A commencement speaker receiving an honorary degree is not a part of that system. Both the degree and the speaking invitation itself are honors the university confers. The speech is not the opportunity for debate and exchange — there is no question-and-answer period. The audience is not there to listen to the speaker; it is there to graduate or watch a loved one do so. This is not the university permitting its members to host a range of speakers and to voluntarily engage with their ideas; it is the university singling someone out to be honored, with part of the honor being the opportunity to give a one-way address to the university’s largest audience.
And it is entirely reasonable and appropriate for members of the university community to object when they think these high honors are being conferred upon those who are dishonorable. “We are too apt to admire and almost to worship the fortunate, the powerful, and the rich,” to the detriment of our good judgment about who is actually admirable, Adam Smith argued.
Universities are certainly vulnerable to this. The routine arguments about honorees — sometimes resulting in disinvitations, sometimes in walkouts, sometimes in counterceremonies or other forms of protests — do universities a service. They remind us to pay attention to whether we are honoring the honorable, praising the praiseworthy, or whether we are merely flattering the powerful.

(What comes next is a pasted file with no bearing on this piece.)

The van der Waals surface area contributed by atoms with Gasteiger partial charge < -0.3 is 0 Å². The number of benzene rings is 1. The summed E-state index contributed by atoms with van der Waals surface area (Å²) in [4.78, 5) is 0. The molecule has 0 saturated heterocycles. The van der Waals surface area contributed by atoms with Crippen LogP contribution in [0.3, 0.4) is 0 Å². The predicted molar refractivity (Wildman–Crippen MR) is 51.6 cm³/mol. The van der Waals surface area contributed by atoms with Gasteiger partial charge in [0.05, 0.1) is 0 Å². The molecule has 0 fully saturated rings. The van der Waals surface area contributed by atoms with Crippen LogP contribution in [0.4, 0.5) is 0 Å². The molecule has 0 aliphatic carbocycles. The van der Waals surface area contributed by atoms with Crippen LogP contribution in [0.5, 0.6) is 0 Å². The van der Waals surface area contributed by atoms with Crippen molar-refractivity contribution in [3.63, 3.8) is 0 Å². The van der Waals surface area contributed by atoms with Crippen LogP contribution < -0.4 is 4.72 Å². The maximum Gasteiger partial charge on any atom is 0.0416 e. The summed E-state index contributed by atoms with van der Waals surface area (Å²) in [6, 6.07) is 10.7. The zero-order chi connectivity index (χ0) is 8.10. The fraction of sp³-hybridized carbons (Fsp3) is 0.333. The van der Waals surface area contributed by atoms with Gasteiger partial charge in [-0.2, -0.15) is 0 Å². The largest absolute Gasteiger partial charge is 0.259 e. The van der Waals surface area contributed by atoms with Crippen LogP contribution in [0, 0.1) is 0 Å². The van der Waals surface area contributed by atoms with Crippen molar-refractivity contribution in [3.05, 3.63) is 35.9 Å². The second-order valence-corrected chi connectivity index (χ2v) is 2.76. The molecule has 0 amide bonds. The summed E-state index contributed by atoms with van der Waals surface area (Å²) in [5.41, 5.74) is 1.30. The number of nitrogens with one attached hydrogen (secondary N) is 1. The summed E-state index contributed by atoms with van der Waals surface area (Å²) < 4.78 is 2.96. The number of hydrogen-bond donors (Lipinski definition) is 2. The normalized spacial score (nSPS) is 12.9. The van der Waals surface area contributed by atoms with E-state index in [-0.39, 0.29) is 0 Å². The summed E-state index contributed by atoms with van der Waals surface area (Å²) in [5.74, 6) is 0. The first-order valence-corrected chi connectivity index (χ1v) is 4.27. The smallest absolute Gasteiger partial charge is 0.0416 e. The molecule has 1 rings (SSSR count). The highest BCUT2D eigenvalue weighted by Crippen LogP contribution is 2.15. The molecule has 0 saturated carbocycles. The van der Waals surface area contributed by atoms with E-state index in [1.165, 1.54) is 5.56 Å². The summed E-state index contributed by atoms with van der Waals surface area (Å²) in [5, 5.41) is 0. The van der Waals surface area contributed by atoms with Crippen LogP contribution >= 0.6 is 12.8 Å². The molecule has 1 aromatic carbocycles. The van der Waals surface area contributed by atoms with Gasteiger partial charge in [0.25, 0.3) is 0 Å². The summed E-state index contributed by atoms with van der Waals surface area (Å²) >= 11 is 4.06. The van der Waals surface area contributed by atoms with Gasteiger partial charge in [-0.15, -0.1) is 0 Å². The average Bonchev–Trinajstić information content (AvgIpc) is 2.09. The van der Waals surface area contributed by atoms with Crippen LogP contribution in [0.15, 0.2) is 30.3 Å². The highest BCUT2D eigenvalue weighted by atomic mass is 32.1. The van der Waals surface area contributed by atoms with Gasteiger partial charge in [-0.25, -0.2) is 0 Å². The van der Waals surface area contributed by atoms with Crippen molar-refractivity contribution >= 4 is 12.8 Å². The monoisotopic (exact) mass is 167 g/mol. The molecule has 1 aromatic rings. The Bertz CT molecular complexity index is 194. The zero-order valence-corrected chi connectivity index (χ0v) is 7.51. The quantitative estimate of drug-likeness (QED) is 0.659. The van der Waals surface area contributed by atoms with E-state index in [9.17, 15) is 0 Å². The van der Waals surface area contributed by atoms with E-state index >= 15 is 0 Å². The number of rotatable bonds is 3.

In this case, I agree with the particular judgment the protesters made — I don’t think that academe should honor those serving in high office in the dishonorable Trump administration — but my point here is broader than that agreement. I mean it to encompass cases with which I disagree, too. Objecting to an honorary-degree recipient isn’t even slightly an impingement on the university’s norms of free and open inquiry. It is not a matter of not wanting to hear unwelcome ideas. It’s an argument with precisely the judgment that is at issue: whether this person stands out as worthy of a university’s high honors, and whether graduating students should be honored by their presence.
Too many off-campus critics seem uninterested in such complexities. When a case like the conferring of an honorary degree gets run together with the routine business of guest lecturers and invited speakers, the crucial distinction between allowing speech and endorsing it is undermined. The university does fundamentally endorse the commencement speaker; it does not endorse the scores of ordinary guest lectures on campus in a year.
Likewise, when thoughtful, civil, quiet protesters get tarred with the same “safe-space snowflake” brush as their violent, disruptive, or censorious counterparts, the crucial distinction between engaging in debate and suppressing it gets weakened. Students are smart enough to notice a constantly shifting standard, and to realize when apparent statements of principle are opportunistically jettisoned. If the de facto operative standard is “any form of objecting to any conservative speaker is bad and will bring the same criticisms,” protesters won’t have reason to believe any principled arguments about better and worse kinds of protest, and things will get very much worse.
The “snowflake”-hating off-campus ratings-seekers might not care. But those of us genuinely interested in free and open campus inquiry must.
Jacob T. Levy is a professor of political science and director of the Yan P. Lin Centre for the Study of Freedom and Global Orders in the Ancient and Modern Worlds at McGill University. He is the author of Rationalism, Pluralism, and Freedom (Oxford, 2015), and a senior fellow at the Niskanen Center.
Originally published at www.chronicle.com on May 25, 2017.